You soon notice it will throw an exception that the passed in buffer needs to be at least 24 bytes. I assume it refers to language, so I tried to pass in a buffer with a size of 24 or more, or do a ref.alloc(language) since the documentation said it would create a buffer with the correct size and the correct type set. However, that would throw an error “could not determine a proper “type” from: [0,0,0,0,0,0,0,0,32,2,75,1,0,0,3,0,91,44,93,23,0,0,0,0]“. Well, not really helpful. I tried reading the documentation and trying out various things, but nothing worked. Then by sheer luck, when I was ready to give up, I managed to stumble upon one of the fields:

What the hell? So turns out that when calling ref.get with the type of ref.types.CString, we can get the values of the strings. They seem to come in the same order as the struct is defined, so at offset 0, we get the id field of the first struct, at offset 8 (element 0 + size of CString on a 64-bit os) we get the name field of element 0, at offset 16 we get the code field of element 0, at offset 24 we get the id field of element 1 and so on and so on. In this snippet, 3 is the number of fields in the struct, and is valid if each field is a string. If a field is something else than a string, you obviously need to make changes to the offset calculations and the size parameter (the last one).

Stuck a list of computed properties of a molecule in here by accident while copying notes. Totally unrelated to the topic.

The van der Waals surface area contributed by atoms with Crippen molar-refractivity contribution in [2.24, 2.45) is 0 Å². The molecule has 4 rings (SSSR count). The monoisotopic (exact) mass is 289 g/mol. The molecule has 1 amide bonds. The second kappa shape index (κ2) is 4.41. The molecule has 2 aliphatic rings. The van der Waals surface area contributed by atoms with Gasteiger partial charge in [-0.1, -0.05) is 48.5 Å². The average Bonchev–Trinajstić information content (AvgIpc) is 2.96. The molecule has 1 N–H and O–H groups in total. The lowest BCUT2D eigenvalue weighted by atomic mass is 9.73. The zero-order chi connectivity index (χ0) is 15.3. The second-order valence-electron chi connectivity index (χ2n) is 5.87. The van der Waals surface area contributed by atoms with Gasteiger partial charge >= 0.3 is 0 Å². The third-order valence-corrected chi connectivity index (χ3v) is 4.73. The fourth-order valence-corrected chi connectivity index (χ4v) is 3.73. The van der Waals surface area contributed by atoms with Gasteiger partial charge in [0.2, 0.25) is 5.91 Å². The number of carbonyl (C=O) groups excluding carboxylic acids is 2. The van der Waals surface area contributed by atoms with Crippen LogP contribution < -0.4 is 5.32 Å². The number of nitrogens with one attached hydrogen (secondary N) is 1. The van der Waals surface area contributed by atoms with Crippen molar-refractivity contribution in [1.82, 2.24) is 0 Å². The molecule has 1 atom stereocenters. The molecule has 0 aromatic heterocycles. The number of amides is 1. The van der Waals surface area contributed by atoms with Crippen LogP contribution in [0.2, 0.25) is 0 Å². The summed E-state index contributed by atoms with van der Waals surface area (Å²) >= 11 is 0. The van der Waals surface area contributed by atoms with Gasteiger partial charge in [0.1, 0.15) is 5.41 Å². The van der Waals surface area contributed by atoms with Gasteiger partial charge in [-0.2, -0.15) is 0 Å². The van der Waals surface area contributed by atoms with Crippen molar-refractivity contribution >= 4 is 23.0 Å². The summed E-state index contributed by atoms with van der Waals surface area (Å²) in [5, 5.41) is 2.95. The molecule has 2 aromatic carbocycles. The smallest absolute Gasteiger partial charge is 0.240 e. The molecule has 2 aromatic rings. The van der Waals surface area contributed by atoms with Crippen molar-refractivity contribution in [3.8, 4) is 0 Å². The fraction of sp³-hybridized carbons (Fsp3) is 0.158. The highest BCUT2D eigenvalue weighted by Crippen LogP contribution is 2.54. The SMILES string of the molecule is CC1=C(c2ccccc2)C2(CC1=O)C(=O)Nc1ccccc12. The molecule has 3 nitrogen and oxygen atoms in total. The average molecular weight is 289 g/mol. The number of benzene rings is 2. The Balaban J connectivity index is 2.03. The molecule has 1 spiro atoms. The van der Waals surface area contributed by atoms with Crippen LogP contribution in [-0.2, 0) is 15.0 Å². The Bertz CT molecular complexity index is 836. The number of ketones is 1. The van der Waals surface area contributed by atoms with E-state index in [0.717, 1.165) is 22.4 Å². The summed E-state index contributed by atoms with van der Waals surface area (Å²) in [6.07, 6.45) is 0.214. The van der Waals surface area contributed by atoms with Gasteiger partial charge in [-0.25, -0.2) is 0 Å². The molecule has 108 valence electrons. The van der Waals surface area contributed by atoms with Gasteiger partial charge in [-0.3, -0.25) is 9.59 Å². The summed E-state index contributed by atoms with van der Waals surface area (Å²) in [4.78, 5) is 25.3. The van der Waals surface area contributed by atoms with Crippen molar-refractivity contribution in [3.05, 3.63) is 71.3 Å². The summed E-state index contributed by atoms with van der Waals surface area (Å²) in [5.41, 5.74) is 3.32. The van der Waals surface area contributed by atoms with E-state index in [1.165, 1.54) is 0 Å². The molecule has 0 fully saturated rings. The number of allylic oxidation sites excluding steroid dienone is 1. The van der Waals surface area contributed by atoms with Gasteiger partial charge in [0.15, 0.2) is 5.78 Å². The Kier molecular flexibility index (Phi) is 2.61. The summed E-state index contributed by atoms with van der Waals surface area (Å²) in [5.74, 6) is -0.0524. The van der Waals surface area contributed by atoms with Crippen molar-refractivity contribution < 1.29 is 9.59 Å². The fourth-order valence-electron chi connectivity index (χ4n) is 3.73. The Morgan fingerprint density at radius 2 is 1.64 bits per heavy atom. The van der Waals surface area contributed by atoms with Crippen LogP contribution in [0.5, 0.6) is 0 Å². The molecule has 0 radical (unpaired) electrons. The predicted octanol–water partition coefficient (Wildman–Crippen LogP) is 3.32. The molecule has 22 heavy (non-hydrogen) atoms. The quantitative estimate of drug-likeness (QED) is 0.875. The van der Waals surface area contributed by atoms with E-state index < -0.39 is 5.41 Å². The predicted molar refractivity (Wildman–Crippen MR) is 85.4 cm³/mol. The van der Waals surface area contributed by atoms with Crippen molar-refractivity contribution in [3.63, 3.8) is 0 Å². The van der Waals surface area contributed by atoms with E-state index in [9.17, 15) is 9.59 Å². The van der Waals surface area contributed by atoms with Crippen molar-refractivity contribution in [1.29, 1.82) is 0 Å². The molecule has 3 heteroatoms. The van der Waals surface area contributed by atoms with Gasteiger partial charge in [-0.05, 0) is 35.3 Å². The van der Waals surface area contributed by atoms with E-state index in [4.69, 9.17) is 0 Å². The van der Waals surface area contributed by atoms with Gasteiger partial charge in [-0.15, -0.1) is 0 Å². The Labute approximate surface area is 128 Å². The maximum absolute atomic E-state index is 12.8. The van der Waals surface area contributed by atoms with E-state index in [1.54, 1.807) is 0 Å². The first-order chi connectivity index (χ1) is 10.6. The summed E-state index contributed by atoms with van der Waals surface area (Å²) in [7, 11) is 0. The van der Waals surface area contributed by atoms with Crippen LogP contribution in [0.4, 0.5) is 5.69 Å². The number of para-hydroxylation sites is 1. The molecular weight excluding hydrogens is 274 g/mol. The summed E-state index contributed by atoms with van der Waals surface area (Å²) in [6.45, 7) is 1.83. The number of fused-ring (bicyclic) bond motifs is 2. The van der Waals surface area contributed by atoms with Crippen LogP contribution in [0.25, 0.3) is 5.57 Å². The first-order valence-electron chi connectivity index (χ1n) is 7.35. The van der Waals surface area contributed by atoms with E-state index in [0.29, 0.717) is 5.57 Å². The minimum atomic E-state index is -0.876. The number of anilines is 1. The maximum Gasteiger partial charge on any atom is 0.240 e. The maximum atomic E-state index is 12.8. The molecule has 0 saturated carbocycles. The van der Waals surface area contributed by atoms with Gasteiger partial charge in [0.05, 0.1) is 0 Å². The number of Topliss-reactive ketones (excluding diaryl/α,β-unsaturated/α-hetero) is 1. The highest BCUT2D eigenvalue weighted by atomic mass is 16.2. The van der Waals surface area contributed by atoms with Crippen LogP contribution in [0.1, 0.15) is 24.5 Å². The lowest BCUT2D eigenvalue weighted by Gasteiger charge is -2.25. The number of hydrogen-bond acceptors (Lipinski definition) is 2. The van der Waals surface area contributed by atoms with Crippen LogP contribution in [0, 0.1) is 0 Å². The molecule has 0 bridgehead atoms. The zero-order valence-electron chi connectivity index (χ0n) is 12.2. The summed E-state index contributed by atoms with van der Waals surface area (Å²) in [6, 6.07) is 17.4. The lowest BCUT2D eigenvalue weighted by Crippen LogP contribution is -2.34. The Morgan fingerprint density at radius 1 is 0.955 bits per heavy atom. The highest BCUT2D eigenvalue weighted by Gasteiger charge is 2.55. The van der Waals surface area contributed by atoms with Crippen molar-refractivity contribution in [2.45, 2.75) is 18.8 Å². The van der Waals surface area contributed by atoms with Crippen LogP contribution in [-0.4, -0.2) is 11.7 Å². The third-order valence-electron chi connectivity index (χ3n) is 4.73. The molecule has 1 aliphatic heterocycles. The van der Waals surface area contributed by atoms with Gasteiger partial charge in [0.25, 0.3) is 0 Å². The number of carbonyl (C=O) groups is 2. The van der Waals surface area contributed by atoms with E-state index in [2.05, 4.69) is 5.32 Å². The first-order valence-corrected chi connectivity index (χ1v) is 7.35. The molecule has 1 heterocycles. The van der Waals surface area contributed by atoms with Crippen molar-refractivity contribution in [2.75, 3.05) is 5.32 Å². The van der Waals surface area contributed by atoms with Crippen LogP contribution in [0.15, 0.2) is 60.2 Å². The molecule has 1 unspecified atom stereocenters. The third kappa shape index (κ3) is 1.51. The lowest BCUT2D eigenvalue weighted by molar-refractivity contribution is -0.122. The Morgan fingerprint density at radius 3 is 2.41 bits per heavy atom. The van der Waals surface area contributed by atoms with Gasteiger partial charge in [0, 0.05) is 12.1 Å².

This means you have to recreate your data structure and this may not be the correct way of doing it, but at least it works, and I hope it saves you from any headaches :D.

Making Suwako Moriya’s Hat: Part 1

Suwako Moriya and her hat

Suwako Moriya and her hat